keeping it honest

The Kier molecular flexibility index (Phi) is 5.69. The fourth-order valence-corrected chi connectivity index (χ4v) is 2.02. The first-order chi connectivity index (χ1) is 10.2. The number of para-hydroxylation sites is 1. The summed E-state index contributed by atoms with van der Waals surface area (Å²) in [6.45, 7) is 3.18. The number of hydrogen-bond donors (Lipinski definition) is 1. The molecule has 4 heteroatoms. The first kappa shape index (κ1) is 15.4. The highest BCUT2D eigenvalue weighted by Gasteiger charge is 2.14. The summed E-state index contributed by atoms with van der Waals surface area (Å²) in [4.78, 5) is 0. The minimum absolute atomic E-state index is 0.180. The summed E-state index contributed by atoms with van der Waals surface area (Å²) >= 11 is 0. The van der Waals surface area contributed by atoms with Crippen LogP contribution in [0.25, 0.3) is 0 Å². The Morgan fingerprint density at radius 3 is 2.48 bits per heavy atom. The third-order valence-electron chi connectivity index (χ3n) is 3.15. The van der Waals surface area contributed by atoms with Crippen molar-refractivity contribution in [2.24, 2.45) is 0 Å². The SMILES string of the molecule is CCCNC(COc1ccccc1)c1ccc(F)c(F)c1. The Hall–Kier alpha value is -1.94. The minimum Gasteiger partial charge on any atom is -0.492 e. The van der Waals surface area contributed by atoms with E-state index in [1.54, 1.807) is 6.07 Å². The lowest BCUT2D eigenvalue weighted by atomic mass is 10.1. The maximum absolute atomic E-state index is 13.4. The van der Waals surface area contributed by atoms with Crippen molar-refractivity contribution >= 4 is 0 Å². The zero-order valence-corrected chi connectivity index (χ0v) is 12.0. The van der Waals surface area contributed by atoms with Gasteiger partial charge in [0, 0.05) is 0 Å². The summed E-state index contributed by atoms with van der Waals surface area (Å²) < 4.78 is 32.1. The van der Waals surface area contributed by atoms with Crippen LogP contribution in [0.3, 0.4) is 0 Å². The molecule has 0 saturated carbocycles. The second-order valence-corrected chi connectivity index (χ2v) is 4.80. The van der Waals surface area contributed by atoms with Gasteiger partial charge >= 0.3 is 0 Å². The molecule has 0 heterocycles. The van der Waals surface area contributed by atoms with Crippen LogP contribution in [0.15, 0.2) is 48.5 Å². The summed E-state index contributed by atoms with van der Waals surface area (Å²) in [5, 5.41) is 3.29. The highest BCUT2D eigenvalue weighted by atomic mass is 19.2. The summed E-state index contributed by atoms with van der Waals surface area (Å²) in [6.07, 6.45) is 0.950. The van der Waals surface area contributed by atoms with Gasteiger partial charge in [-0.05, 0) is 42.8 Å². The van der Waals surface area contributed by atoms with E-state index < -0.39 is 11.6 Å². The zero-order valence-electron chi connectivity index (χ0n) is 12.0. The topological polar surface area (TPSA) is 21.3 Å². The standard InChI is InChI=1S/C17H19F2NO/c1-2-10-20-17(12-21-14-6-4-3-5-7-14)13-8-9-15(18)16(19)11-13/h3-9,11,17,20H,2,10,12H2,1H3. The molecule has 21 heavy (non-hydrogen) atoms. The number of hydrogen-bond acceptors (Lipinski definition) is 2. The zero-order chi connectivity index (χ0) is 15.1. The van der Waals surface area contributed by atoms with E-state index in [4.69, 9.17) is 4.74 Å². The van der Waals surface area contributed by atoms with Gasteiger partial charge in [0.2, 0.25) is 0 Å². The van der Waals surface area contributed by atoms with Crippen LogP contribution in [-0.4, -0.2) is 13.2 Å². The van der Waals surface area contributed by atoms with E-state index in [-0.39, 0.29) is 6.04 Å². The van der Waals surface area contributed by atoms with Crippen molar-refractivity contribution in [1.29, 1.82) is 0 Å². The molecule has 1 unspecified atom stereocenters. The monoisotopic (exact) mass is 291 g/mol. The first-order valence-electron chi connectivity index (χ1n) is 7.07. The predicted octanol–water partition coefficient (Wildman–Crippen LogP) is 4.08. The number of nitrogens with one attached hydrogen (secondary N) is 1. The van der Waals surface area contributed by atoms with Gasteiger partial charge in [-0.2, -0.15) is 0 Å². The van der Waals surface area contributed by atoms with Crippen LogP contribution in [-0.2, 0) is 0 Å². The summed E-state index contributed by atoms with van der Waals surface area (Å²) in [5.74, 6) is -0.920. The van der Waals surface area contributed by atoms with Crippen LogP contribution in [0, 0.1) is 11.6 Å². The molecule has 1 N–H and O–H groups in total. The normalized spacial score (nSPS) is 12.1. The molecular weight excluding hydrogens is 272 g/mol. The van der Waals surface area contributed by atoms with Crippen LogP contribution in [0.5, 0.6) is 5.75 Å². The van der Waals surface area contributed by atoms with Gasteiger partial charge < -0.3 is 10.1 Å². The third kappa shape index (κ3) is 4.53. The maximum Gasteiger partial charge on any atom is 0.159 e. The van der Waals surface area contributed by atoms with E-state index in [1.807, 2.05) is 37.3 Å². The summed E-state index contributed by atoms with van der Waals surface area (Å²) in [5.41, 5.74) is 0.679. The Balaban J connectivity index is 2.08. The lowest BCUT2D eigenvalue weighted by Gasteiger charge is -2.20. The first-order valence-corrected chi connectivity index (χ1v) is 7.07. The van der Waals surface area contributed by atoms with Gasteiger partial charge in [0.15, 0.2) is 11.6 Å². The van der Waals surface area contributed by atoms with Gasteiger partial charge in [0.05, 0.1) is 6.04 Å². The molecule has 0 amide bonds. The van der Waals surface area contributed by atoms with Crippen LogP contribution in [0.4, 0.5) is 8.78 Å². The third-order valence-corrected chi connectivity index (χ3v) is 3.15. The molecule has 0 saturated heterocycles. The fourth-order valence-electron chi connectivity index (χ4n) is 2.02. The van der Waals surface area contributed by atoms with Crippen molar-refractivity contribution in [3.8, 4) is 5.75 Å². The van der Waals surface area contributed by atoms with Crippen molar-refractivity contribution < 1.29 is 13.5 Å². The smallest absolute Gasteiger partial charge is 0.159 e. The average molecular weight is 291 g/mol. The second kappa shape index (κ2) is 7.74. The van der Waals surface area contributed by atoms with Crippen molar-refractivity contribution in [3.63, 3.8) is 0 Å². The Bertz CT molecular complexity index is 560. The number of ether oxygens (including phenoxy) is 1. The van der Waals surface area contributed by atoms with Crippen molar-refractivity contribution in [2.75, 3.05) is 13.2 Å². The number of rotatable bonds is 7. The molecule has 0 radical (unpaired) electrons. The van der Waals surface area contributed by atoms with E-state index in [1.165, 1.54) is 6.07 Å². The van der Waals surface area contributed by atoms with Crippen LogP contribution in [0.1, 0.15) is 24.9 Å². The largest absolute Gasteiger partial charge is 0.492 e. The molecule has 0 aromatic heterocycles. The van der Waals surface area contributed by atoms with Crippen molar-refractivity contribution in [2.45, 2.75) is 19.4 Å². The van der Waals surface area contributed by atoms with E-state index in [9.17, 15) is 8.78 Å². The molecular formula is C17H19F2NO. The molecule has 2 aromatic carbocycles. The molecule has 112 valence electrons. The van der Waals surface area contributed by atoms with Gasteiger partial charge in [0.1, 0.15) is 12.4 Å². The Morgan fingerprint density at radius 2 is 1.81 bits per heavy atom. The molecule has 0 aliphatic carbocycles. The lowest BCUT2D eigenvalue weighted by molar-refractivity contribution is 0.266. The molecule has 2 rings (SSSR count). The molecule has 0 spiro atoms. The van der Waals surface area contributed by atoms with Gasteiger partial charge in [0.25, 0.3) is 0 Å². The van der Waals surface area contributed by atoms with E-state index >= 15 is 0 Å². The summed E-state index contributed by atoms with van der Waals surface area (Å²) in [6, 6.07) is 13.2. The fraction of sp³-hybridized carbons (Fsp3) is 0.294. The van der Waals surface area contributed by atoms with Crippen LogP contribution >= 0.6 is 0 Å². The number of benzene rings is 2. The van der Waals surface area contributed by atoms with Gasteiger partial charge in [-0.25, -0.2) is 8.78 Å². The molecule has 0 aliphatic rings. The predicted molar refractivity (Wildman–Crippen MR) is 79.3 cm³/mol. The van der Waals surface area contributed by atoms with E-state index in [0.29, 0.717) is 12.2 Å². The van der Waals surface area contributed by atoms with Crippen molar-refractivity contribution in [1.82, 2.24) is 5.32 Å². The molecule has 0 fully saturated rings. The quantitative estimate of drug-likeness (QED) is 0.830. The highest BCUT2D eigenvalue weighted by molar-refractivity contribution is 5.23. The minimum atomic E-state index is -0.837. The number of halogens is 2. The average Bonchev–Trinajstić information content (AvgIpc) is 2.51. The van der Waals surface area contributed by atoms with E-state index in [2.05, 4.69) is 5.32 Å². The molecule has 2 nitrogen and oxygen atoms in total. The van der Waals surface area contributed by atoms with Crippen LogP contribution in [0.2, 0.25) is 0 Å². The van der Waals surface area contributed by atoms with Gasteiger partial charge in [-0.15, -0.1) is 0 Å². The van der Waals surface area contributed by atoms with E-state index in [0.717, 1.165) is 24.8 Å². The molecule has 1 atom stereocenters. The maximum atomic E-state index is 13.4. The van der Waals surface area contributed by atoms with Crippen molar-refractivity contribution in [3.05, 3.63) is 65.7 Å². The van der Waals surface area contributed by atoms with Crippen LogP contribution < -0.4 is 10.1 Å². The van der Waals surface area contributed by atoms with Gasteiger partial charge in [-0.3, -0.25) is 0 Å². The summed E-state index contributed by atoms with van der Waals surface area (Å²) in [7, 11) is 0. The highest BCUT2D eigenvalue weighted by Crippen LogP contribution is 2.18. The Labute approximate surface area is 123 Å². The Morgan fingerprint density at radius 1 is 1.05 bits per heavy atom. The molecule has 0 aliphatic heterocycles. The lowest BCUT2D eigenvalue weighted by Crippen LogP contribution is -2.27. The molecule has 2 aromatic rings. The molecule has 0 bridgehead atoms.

I am off 2 minds about what it means to keep researchers honest when it comes to disease-related research. On the one hand, I do think advocates should hold researchers’ feet to the fire.    If you say you are trying to cure disease X then your work should be clearly connected to curing disease X.   I have a personal rule of thumb I use for calculating “connected” — you get 2 or 3 “ifs” and 1 or 2 “buts.”    As soon as I hear a string of “if, if, if, but, if, if, but, if then maybe, but…” I know this is not feet to the fire applied research. So what’s on my other hand?   I am increasingly of the mind that demanding basic researchers to link their work to diseases (courtesy of the NIH culture) or broader impacts (thanks to NSF) has done much more harm than good. It has distorted what gets done and why.   It has created an illusion of knowledge where there is really a gaping hole.   it has squandered funds and the hard work of many smart people with good intentions. My remedy: let’s keep it honest.    If you are dedicated to helping develop effective treatments for some disease – do it and do it well.    If you really want to pursue interesting biology just because – do it and do it well.   But please, lets stop doing uninteresting biology that is unlikely to be of any use to anyone.